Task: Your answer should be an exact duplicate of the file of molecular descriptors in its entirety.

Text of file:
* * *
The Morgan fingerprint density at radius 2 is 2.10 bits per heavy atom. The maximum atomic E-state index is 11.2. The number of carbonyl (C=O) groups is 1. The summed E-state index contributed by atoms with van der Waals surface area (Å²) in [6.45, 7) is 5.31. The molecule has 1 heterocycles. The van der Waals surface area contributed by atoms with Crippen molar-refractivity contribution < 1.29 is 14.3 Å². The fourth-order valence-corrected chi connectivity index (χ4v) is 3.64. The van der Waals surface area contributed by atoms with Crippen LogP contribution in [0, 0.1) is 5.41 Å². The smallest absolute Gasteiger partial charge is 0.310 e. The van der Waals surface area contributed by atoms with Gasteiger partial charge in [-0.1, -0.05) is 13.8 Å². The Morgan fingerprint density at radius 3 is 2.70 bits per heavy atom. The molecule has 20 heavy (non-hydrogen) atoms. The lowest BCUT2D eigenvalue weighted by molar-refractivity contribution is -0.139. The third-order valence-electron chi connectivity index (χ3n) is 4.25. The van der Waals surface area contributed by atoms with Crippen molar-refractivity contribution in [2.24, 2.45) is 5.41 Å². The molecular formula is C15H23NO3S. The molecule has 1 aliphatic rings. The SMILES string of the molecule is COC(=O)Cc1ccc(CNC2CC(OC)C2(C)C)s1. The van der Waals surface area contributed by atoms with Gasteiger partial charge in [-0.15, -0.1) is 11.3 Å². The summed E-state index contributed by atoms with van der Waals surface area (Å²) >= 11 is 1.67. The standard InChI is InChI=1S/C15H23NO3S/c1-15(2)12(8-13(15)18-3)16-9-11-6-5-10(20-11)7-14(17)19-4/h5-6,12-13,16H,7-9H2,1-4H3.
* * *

The Morgan fingerprint density at radius 2 is 2.10 bits per heavy atom. The maximum atomic E-state index is 11.2. The number of carbonyl (C=O) groups is 1. The summed E-state index contributed by atoms with van der Waals surface area (Å²) in [6.45, 7) is 5.31. The molecule has 1 heterocycles. The van der Waals surface area contributed by atoms with Crippen molar-refractivity contribution < 1.29 is 14.3 Å². The fourth-order valence-corrected chi connectivity index (χ4v) is 3.64. The van der Waals surface area contributed by atoms with Crippen LogP contribution in [0, 0.1) is 5.41 Å². The smallest absolute Gasteiger partial charge is 0.310 e. The van der Waals surface area contributed by atoms with Gasteiger partial charge in [-0.1, -0.05) is 13.8 Å². The Morgan fingerprint density at radius 3 is 2.70 bits per heavy atom. The molecule has 20 heavy (non-hydrogen) atoms. The lowest BCUT2D eigenvalue weighted by molar-refractivity contribution is -0.139. The third-order valence-electron chi connectivity index (χ3n) is 4.25. The van der Waals surface area contributed by atoms with Crippen molar-refractivity contribution in [2.24, 2.45) is 5.41 Å². The molecular formula is C15H23NO3S. The molecule has 1 aliphatic rings. The SMILES string of the molecule is COC(=O)Cc1ccc(CNC2CC(OC)C2(C)C)s1. The van der Waals surface area contributed by atoms with Gasteiger partial charge in [-0.15, -0.1) is 11.3 Å². The summed E-state index contributed by atoms with van der Waals surface area (Å²) >= 11 is 1.67. The standard InChI is InChI=1S/C15H23NO3S/c1-15(2)12(8-13(15)18-3)16-9-11-6-5-10(20-11)7-14(17)19-4/h5-6,12-13,16H,7-9H2,1-4H3.